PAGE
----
In our painting we recognize materials as the real object of our works. It is a question of presenting material, matter itself. For us, manufactured paint exists no more, we reject it as something aesthetic and degenerate. Our guiding principle is: matter=paint.–Otto Muehl
Otto Muehl was part of a group called the Viennese Actionists: a performance-based movement with strong ties to Fluxus. This group of Austrian artists coalesced in the early 1960s and quickly became an important force in the international avant-garde. Inspired by the ideas of the New York School painters active in the 1950s, the Actionists became one of the most gestural, body-oriented, sexually provocative, and psychologically inflammatory artistic groups ever developed. In their works, the body became a surface and a field for political expression. Their actions were a violent critique of the hegemonies of the state and church, and placed the artists in serious conflict with conservative Austrian society.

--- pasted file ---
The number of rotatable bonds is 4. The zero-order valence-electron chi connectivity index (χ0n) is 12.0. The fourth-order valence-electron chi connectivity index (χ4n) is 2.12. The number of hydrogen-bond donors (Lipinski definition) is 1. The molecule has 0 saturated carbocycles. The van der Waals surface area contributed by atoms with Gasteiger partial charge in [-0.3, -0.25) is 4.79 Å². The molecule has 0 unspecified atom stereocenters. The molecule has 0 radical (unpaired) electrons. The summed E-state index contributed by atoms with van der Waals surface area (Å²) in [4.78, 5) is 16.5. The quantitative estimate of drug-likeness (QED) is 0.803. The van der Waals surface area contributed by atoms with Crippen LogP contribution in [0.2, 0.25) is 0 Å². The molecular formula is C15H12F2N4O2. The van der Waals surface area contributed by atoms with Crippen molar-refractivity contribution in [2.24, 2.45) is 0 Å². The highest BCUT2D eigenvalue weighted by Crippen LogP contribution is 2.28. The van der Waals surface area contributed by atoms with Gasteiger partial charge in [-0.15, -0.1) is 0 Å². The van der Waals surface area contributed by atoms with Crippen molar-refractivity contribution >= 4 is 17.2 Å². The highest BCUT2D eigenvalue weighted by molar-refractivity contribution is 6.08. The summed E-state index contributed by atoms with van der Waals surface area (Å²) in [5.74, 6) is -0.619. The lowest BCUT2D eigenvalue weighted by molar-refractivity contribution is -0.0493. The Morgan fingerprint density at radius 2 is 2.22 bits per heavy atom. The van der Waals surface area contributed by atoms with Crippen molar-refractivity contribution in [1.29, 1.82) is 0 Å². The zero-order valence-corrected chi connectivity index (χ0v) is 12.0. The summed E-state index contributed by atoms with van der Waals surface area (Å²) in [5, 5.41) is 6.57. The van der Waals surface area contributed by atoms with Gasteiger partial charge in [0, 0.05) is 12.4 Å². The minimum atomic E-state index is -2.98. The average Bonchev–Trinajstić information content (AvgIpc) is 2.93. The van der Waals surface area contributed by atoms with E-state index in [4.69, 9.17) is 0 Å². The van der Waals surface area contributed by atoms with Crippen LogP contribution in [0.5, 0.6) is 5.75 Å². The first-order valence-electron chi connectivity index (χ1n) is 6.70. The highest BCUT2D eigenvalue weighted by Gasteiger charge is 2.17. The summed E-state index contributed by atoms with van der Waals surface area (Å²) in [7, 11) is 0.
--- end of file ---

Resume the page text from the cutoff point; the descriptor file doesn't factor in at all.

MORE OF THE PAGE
Muehl’s controversial work presents an aesthetic of destruction and broken barriers and taboos. His philosophy could be summed up in this quote: “I find cleanness extremely suspicious, it only camouflages dirt and impotence.” He gave up easel painting in 1961 and strove for a process that offered broader expressive possibilities. He started by spreading the paintings on the floor, then set them on fire and proceeded to attack and destroy the picture surface by slitting the canvas, demolishing the frames, and integrating various objects–such as paper, rags, stockings, nails, and cigarettes–into the paint. This work was completed the year that Muehl abandoned the canvas entirely and turned toward performance “actions.”